The most frequent objection we hear from opponents of Christianity who fear the presence of believers in government is, “What right do you have to impose your morals on us?”  We should reply, “The same right you have to impose your lack of morals on us.”  Someone’s values will always be reflected in public policy.  Almost every government policy decision is a value judgment.  In this postmodern world, where moral relativism is the philosophy of choice, these value judgments are often based on the conditions of the moment rather than objective, transcendent, biblical truth.  As Bible-believing Christians we believe there is absolute truth, a view, incidentally, that was held by all Christians and many Americans until the turn of the twentieth century.  This view holds that the Bible is the inspired and infallible Word of God even when it speaks to the topics of history or the cosmos.  A Christian worldview says that there is a personal God who is directly involved in the activities of man and who authoritatively communicates to man through His Word and the Holy Spirit.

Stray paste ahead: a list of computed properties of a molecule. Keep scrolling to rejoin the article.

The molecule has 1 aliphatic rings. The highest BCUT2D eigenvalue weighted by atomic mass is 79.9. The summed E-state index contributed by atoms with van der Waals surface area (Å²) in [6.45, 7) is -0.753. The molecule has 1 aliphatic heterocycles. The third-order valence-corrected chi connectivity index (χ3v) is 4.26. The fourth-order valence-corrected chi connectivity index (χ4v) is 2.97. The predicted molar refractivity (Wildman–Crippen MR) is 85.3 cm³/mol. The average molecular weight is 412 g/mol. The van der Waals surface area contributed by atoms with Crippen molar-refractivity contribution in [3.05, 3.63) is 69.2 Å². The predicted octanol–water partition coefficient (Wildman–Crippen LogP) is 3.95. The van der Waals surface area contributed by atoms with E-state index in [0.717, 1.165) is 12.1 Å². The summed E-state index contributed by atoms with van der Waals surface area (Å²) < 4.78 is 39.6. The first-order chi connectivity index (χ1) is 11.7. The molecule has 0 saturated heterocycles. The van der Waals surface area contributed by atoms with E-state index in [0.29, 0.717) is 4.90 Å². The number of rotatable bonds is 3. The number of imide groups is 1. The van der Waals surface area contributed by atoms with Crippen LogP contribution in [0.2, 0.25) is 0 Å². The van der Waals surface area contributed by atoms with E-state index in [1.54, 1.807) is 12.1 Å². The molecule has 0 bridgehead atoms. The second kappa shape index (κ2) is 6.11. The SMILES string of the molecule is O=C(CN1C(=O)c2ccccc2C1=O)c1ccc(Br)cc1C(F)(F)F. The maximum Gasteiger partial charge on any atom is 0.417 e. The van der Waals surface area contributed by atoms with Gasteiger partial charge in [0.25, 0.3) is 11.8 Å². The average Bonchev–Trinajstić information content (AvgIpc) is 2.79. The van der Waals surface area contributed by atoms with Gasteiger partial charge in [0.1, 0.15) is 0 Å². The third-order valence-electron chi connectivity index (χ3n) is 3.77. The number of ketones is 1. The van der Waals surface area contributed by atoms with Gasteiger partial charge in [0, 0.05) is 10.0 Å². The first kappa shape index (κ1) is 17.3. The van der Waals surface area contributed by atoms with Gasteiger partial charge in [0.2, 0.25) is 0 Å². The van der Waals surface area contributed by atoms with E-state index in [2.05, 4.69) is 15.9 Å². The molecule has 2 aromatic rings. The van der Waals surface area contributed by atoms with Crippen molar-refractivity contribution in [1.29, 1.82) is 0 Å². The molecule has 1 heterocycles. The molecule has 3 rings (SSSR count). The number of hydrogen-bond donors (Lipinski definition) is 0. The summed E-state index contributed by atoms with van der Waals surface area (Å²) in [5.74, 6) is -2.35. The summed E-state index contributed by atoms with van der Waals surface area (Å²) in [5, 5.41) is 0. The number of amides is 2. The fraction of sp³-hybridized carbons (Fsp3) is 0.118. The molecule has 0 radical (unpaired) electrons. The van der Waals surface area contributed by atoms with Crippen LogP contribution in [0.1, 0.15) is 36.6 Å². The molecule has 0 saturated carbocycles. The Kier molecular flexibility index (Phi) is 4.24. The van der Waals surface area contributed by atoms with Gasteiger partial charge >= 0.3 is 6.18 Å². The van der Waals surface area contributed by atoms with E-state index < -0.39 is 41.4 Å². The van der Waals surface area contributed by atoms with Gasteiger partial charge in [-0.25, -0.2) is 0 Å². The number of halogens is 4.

John Adams made clear the connection between the Christian faith and government: “We have no government armed with power capable of contending with human passions unbridled by morality and religion.  Avarice, ambition, revenge, or gallantry would break the strongest cords of our Constitution as a whale goes through a net.  Our Constitution was made for a moral and religious people.  It is wholly inadequate to the government of any other.”   “A republic once equally poised must either preserve its virtue or lose its liberty”– John Witherspoon repeatedly asserted that our government rested upon the foundation of faith.  Our liberty and freedom rested on the virtue established by our faith in God.  William Penn expressed a clear understanding of the bedrock foundation of democracy.  He said, “If we are not governed by God, then we will be ruled by tyrants.”  His words strike a piercing contrast: either we govern ourselves according to the truths of God or our conduct will be such that tyrannical men will lord over us. 

*The notes from this entry was collected from Personal  Faith Public Policy by Tony Perkins and Harry Jackson*

Biblical Worldview and Liberalism

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Christian sociologist George Barna defined biblical worldview as being based upon a foundation of eight beliefs:

1.      Absolute moral truths exist.

2.      The Bible defines these absolute truths.

3.      Jesus Christ lived a sinless life during His ministry on the earth.